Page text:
The Taliban’s Rifles in Marja, Afghanistan.
On several occasions this year, I had the opportunity to examine assortments of recently collected Taliban arms and munitions. Each chance provided the opportunity to glean something of the insurgency. And when combined with other sources of information — interviews with Afghan and American participants in recent fighting, observations on patrols and in firefights and ambushes, reviews of wounding data and conversations with medics and others who treat those who have been shot — the rifles helped to tell something of the ground-level experience of the war.
The photographer Tyler Hicks and I have covered this at length in the pages of The New York Times and on the At War blog. Today I’ll add a few images and details here from one assortment of captured rifles, which were held in an evidence locker and command post of 3rd Battalion, Sixth Marines in Marja. Among them was the rifle partially shown at the top of this post, a Chinese Kalashnikov clone, readily distinguishable by its factory marking — the number 66 within a triangle.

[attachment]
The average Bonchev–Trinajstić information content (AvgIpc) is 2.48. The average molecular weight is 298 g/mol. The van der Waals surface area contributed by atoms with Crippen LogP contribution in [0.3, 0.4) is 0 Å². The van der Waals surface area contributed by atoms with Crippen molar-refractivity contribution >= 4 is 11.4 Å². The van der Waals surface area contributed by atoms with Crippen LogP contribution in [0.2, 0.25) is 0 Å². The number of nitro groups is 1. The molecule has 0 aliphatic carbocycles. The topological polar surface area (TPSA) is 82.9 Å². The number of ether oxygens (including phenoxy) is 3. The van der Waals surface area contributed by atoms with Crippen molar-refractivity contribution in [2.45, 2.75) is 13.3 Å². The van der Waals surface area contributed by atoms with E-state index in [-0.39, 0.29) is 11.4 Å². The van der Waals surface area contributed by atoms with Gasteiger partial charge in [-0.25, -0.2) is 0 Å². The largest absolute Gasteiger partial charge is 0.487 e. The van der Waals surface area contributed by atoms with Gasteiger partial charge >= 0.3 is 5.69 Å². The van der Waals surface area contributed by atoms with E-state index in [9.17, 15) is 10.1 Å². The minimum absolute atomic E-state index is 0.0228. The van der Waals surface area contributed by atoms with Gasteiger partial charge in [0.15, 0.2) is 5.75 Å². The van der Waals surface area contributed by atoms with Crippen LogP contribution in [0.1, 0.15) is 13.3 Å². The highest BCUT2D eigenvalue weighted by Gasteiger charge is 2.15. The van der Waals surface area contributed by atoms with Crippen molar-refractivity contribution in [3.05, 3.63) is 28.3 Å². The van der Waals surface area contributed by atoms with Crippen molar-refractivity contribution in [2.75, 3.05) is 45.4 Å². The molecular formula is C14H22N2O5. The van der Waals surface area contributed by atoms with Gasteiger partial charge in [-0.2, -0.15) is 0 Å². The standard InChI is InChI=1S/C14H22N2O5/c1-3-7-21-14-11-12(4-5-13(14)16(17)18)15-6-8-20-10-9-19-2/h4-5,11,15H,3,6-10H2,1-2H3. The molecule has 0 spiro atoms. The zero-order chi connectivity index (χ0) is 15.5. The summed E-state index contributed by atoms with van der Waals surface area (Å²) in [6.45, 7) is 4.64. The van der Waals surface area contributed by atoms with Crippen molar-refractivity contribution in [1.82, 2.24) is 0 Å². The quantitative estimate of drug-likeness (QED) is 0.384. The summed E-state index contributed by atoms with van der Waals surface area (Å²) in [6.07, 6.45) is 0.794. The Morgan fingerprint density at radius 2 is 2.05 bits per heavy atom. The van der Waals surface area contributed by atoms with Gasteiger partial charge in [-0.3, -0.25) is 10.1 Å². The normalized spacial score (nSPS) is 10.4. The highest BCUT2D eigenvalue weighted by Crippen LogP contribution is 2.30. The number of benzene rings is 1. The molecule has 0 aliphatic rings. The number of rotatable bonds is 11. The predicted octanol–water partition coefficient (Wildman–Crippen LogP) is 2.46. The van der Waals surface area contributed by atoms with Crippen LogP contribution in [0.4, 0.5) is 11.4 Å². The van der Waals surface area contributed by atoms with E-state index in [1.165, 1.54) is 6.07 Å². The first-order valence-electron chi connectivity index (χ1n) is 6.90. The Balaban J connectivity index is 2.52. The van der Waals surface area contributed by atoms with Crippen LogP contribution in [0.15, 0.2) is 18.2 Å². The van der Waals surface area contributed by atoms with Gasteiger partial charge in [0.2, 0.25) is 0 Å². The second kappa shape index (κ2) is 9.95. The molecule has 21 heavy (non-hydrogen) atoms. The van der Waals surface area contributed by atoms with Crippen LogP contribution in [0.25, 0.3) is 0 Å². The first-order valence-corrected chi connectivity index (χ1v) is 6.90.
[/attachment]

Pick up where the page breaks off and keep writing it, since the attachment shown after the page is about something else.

Although you can’t quite tell from this picture, the weapon’s collapsible stock, wrapped in purple tape, is folded up under the receiver. The collapsible stock fit the pattern for this particular batch of rifles. Of 12 Kalashnikovs in this captured assortment, only one, pictured below, had a fixed wooden stock. All of the others had either folding stocks or their stocks removed.
Certain types of combatants favor a rifle without a fixed stock. The Soviet Union manufactured Kalashnikovs with collapsible stocks so that its troops could fold the butts out of the way and reduce their weapons’ size when being carried. This was useful trait in a rifle for many classes of soldiers, including paratroopers and those who traveled within the tight confines of armored vehicles. The numbers tell the story. A fixed stock Kalashnikov is nearly 35 inches long. A Kalashnikov with the stock folded measures almost nine inches less.
In Afghanistan, Kalashnikovs of reduced length have another cachet — concealability. Afghan fighters have a finely developed sense of the rules of engagement that guide when and how NATO troops can use force. They know that one of the most sure ways to be at risk is to be seen carrying a rifle. In this kind of environment, rifles are kept from view. And it comes to this: a 35-inch rifle is difficult to hide within clothing, or when riding a motorcycle, or in any other number of circumstances. But the 26-inch variant? Look at the young Afghan man below. The muzzle of his collapsible Kalashnikov is visible at his right hip. But not at a glance, and not at any distance.